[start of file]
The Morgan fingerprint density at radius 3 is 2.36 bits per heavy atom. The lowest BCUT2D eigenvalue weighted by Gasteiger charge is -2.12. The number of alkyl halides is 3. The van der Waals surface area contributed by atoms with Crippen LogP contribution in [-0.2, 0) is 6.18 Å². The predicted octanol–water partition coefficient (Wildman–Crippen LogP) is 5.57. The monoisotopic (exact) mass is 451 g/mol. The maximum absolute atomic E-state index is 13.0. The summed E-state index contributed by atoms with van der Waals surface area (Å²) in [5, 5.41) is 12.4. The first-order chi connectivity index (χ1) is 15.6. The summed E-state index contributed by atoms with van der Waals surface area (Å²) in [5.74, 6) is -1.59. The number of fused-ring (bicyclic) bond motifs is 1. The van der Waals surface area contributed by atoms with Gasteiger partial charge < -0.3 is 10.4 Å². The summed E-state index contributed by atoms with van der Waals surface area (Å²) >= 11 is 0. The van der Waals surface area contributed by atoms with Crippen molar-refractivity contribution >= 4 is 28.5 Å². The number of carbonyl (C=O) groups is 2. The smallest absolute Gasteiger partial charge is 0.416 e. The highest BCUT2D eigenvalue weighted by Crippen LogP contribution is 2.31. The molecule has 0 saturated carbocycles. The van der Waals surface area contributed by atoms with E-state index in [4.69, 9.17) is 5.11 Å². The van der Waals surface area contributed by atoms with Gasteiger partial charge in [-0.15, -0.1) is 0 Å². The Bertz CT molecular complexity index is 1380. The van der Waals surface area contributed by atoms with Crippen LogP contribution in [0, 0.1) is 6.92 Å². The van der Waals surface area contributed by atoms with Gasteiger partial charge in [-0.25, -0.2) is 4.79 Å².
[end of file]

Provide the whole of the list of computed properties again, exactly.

The Morgan fingerprint density at radius 3 is 2.36 bits per heavy atom. The lowest BCUT2D eigenvalue weighted by Gasteiger charge is -2.12. The number of alkyl halides is 3. The van der Waals surface area contributed by atoms with Crippen LogP contribution in [-0.2, 0) is 6.18 Å². The predicted octanol–water partition coefficient (Wildman–Crippen LogP) is 5.57. The monoisotopic (exact) mass is 451 g/mol. The maximum absolute atomic E-state index is 13.0. The summed E-state index contributed by atoms with van der Waals surface area (Å²) in [5, 5.41) is 12.4. The first-order chi connectivity index (χ1) is 15.6. The summed E-state index contributed by atoms with van der Waals surface area (Å²) in [5.74, 6) is -1.59. The number of fused-ring (bicyclic) bond motifs is 1. The van der Waals surface area contributed by atoms with Gasteiger partial charge < -0.3 is 10.4 Å². The summed E-state index contributed by atoms with van der Waals surface area (Å²) >= 11 is 0. The van der Waals surface area contributed by atoms with Crippen molar-refractivity contribution >= 4 is 28.5 Å². The number of carbonyl (C=O) groups is 2. The smallest absolute Gasteiger partial charge is 0.416 e. The highest BCUT2D eigenvalue weighted by Crippen LogP contribution is 2.31. The molecule has 0 saturated carbocycles. The van der Waals surface area contributed by atoms with E-state index in [4.69, 9.17) is 5.11 Å². The van der Waals surface area contributed by atoms with Gasteiger partial charge in [-0.15, -0.1) is 0 Å². The Bertz CT molecular complexity index is 1380. The van der Waals surface area contributed by atoms with Crippen LogP contribution in [0, 0.1) is 6.92 Å². The van der Waals surface area contributed by atoms with Gasteiger partial charge in [-0.25, -0.2) is 4.79 Å².